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Darrell
Posts: 704
Joined: Thu Nov 06, 2003 1:03 am
Location: Nordale Road area

Hot place to go

#1 Post by Darrell » Thu Dec 09, 2004 12:29 pm




Darrell
Posts: 704
Joined: Thu Nov 06, 2003 1:03 am
Location: Nordale Road area

Hot Springs

#2 Post by Darrell » Mon Aug 01, 2005 9:44 pm

http://www.nomenugget.net/20050728/regional.html Read up on Serpentine Hot Springs. Another reason to go to Nome.



Darrell
Posts: 704
Joined: Thu Nov 06, 2003 1:03 am
Location: Nordale Road area

Stake the approximately 100-mile trail at roughly $120,000.

#3 Post by Darrell » Wed Aug 10, 2005 10:12 am

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Park Service contemplates helicopter access to Serpentine
By Nugget Staff



SHUTTLE SERVICE— Helicopter pilot Mike Terwilliger shuttled the archeologists from the bunkhouse to the lithic scatter. The fast mode of transportation allowed the scientists to cover lots of ground in one day.



SERPENTINE HOT SPRINGS — Serpentine Hot Springs' bathhouse and the bunkhouse are located six miles from the southern park boundary.



ACCESS TRAIL— A rough trail, not accessible by car, runs from the end of the Kougarok Road to the southern park boundary. While ATV’s are allowed on the trail outside the preserve's boundary, no four-wheelers are allowed inside the preserve.



INSIDE PARK — The continuation of the RS2477 Trail runs from the southern park boundary to Serpentine Hot Springs and is only accessible by foot; four-wheelers are prohibited.


CARIBOU HEAVEN — This lone caribou stopped dead in his tracks to observe the two-legged visitors to Serpentine Hot Springs.
During a meeting at Serpentine Hot Springs last week, National Park Service officials and State Department of Transportation officials met to discuss DOT projects on NPS land, including facilitating easier access to the remote Serpentine Hot Springs.


NPS regional director Vic Knox, Western Arctic Parklands Superintendent George Helferich and Bering Land Bridge Preserve Superintendent Tom Heinlein met with DOT planning engineer Donna Gardino and regional DOT director Andrew Niemic.


“We tried to educate each other on our philosophies, priorities and mandates,” said Tom Heinlein. Heinlein said that it doesn’t seem likely that funds will materialize to improve the Kougarok Road up to the Southern Park Entrance and that NPS management is exploring other ideas of how to improve access to Serpentine Hot Springs.


“We’re looking at improving the surface of the existing runway,” Heinlein said. “We are also exploring the possibility of designating a portion of the runway as a helicopter landing pad. This is something that hasn’t been done in parks. Allowing the recreational use of helicopters in the preserve would be breaking new ground.”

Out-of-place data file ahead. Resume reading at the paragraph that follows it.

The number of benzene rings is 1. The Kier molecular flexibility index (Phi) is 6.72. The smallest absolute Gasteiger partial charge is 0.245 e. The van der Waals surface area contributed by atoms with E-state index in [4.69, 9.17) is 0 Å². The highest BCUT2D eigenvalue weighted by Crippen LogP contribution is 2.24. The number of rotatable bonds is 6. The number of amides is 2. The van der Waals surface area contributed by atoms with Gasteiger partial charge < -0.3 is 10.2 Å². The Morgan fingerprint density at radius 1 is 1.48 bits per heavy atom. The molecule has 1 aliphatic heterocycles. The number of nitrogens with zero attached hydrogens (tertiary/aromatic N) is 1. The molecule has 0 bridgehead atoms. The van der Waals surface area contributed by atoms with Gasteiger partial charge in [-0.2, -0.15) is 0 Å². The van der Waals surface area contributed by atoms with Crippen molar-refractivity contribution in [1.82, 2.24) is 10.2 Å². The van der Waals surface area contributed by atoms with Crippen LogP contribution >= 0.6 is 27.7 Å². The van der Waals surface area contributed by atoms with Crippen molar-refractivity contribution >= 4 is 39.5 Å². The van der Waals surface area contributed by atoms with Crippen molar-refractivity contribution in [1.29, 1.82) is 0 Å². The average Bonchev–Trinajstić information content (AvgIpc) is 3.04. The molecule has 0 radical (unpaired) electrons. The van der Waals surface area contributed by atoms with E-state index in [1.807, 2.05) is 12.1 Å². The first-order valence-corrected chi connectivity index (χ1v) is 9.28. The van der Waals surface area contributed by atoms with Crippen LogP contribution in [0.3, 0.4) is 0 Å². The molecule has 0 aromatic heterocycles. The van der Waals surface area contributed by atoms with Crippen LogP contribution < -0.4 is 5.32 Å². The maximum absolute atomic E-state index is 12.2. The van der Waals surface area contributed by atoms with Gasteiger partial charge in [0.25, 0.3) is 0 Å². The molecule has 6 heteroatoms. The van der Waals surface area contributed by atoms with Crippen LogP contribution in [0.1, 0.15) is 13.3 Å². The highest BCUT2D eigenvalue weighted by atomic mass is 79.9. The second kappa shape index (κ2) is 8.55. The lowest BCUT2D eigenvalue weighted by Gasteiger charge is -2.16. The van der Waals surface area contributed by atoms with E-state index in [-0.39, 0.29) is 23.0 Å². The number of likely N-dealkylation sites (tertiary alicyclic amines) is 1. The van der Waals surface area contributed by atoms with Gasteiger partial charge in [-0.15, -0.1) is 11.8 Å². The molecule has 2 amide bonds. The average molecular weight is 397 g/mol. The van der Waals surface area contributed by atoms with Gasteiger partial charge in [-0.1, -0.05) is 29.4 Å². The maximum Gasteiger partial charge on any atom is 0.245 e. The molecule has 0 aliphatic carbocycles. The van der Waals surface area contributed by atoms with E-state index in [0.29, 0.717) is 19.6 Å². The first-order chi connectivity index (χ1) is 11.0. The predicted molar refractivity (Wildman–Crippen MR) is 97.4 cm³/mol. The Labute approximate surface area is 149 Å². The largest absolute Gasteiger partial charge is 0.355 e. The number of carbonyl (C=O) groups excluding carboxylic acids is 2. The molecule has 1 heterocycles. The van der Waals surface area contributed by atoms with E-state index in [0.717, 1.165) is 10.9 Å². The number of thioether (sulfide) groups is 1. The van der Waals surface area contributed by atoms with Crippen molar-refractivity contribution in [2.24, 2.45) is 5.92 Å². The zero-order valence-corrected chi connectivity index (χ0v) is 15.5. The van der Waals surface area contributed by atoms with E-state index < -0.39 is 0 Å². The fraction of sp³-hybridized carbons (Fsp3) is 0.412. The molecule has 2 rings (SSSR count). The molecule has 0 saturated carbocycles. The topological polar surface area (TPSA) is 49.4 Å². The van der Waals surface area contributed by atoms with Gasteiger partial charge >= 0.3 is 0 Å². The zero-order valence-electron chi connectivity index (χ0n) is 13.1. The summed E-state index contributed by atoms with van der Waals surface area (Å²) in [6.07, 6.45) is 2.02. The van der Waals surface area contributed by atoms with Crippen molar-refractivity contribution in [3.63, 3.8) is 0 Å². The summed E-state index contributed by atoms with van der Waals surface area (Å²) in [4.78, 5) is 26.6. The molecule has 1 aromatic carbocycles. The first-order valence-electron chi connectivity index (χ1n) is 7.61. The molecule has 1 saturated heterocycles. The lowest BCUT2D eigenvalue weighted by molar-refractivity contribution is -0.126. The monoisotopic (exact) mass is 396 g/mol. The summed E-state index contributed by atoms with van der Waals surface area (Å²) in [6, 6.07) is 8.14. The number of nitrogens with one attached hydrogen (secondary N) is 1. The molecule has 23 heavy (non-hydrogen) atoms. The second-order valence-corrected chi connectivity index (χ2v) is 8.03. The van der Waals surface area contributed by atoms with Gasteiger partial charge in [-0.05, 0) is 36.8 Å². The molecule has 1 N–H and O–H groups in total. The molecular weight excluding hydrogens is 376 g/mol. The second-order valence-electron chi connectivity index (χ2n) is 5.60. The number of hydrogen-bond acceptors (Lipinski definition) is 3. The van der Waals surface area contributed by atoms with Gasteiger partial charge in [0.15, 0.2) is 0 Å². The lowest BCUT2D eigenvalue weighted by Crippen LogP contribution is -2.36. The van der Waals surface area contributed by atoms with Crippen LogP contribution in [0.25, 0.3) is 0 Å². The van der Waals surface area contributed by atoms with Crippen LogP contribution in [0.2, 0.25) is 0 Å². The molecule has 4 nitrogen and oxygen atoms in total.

Current NPS regulations allow for administrative helicopter use only. Heinlein said that on average, Serpentine sees two helicopter trips a year into the park for archeological research, survey or maintenance purposes.


The park officials also sought the DOT’s opinion on runway improvements. “We gave them some ideas on how to improve the runway,” said Donna Gardino. Suggestions included to fill in a big dip on the runway and to extend it. To what extent the runway can be improved depends on the equipment that needs to be brought in, such as dozers or graders, and finding a gravel material site.


Ground access remains elusive, as the $1 million earmarked appropriation for road improvements to Serpentine does not go very far.


Gardino said that the public scoping meeting in Nome last fall revealed a consensus among all parties involved. Winter trail staking was on everybody’s high priority list. “We decided to do winter trail staking from mile 68 of the Kougarok Road to Serpentine and from Serpentine to Shishmaref,” Gardino said.


She estimates the cost to stake the approximately 100-mile trail at roughly $120,000.


The remainder of $1 million will be used to upgrade the Kougarok Road, which is in fair condition up to mile 68. Then it gets progressively rough until not even tough cars can keep going. From mile 86 to the park entrance at mile 102, the road is impassable with a car or truck.


“We’re still in the planning stage and can’t say what part of the road will be improved,” said Gardino.


Once in the design phase, DOT engineers will come out to Nome and decide on which part of the Kougarok Road will see the improvement.


The winter trail staking won’t take place this coming winter. “We have to go through the environmental document process,” Gardino explained. This process, she said, could take anywhere from six months to three years, but she doesn’t expect it to take that long. However, the earliest start on the project would be the 2006/07 winter season.


Regarding funds for more improvements, Gardino said that the Kougarok Road could go through the nomination process to qualify for the statewide transportation program. “Once in the program, it still takes five to seven years for the improvements to actually happen,” Gardino said.


In her opinion, short of another earmarked appropriation, improvement of the Kougarok Road all the way to the Bering Land Bridge’s southern park boundaries, if it takes place at all, is in the very distant future.



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